In my opinion, the main disadvantage of traveling by car are the narrow roads in the wine country, which can be challenging to navigate for those unfamiliar with the Douro Region. When planning to drive, also consider high cost of gas in Portugal and road tolls which could be 5 to 12 euros one way depending on your chosen route.
While parking may be slightly challenging in Pinhão during peak tourist season, finding parking spots is generally not a significant issue and most parkings are free of charge.
In my article How Far is Douro Valley from Porto, I discuss transportation options from Porto to the Douro Valley. If you are travelling from Lisbon check out my article Douro Valley from Lisbon.
To find the most competitive car rental rates, consider checking Rentalcars.com for local options specific to your travel dates. If you prefer to enjoy wine tastings without worrying about driving, you can hire a private driver for the day through Get Transfer.
When planning your trip by car and visiting wineries, it’s important to consider not just the distances between destinations but also the driving times. The winding roads in the Douro Valley can significantly slow down your journey.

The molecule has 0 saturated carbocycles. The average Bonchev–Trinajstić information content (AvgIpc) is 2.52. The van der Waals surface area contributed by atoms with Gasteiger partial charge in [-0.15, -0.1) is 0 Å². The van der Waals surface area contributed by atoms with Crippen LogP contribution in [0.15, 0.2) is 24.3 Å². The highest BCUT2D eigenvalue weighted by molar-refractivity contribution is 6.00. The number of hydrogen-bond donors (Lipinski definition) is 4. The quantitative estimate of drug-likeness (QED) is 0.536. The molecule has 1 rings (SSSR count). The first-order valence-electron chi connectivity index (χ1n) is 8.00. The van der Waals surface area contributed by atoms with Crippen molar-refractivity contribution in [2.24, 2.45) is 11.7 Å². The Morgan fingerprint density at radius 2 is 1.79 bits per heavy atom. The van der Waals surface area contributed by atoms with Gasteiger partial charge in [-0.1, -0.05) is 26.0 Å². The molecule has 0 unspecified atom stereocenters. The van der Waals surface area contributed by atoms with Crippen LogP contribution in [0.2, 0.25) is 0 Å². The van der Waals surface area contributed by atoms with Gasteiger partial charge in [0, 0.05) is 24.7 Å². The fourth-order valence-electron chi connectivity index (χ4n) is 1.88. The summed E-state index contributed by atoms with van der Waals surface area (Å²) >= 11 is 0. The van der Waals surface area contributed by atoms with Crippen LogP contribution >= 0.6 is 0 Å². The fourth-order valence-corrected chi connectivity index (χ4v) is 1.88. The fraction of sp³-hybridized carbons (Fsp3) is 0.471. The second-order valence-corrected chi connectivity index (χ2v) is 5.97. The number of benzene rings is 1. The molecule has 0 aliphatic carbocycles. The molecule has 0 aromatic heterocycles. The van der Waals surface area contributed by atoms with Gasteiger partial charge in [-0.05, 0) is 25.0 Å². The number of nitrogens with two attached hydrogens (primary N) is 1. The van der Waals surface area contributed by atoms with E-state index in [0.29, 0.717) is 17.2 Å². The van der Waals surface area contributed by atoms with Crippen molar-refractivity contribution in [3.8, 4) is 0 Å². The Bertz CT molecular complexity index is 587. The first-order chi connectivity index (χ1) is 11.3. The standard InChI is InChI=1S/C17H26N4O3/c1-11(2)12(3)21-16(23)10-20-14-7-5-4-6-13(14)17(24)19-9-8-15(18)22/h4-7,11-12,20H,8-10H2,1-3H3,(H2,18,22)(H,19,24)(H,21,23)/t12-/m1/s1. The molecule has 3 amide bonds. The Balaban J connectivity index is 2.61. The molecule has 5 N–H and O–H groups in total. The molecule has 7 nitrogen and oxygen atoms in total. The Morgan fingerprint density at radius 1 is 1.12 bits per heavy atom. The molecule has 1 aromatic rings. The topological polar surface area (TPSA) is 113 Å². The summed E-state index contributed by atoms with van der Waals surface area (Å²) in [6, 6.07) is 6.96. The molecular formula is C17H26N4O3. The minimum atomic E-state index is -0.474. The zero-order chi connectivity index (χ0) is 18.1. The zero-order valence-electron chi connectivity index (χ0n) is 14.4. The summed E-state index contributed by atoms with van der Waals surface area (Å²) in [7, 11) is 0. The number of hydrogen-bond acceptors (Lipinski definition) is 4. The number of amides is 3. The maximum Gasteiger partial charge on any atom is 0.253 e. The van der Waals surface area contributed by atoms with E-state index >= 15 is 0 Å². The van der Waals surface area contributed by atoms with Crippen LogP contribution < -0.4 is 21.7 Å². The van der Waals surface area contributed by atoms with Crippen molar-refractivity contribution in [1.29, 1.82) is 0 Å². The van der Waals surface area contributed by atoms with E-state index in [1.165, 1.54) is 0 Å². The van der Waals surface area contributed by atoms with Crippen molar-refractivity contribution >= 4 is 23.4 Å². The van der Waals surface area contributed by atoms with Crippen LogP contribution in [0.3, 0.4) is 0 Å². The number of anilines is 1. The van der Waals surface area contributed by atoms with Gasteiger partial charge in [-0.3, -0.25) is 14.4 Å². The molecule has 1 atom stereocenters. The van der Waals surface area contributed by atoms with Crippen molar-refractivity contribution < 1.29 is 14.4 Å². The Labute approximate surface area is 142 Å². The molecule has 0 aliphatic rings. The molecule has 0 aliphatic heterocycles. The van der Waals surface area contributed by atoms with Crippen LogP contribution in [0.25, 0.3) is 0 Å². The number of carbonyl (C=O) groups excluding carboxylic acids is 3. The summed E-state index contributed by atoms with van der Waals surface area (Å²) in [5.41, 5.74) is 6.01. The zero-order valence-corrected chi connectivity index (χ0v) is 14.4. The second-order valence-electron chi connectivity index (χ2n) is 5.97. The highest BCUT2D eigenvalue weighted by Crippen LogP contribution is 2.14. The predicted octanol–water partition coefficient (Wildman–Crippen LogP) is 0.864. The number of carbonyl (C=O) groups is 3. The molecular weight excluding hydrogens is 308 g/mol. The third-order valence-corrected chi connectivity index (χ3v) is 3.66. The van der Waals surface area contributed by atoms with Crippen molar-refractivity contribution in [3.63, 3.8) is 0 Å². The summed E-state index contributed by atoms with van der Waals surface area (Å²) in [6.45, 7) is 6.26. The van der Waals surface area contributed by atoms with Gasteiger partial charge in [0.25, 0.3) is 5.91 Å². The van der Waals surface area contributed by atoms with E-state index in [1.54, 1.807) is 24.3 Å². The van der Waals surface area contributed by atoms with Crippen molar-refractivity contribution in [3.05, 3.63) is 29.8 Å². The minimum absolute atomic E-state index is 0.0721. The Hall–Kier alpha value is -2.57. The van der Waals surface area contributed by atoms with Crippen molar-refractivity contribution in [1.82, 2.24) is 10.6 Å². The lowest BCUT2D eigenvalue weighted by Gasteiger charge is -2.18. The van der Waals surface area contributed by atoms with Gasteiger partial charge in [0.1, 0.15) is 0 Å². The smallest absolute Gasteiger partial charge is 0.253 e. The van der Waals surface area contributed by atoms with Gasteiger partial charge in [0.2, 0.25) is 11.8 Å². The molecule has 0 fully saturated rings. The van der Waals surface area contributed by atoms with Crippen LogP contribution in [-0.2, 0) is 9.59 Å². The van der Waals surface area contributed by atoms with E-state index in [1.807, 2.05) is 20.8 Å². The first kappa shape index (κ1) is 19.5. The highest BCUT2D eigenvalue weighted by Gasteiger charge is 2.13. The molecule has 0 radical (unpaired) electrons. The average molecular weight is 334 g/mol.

To make the most of your trip, plan for additional travel time and mark the most beautiful viewpoints along the way.
When renting a car, consider opting for a Via Verde transponder for automatic toll payments. Some toll roads in Portugal do not accept foreign cars which means you will have to bring cash.
Scenic drive in the Douro:
Road N222 between Peso da Régua and São João da Pesqueira
The N-222 route takes you through the heart of the Douro wine region, a UNESCO World Heritage site. You’ll pass by several renowned wineries and quintas. Do not miss the viewpoint Miradouro de São Salvador do Mundo
Road N322-3 is a winding mountaneous road that runs through the heart of the Douro Valley, connecting the towns of Pinhão and Alijó. This scenic route spans approximately 17 kilometers (10 miles) and offers stunning views of the surrounding landscape.
As you approach Alijó, the road leads you through the village of Favaios, known for its sweet Muscatel wine. Here, you can visit the Adega Cooperativa de Favaios, a cooperative winery that produces some of the best Muscatel wines in Portugal.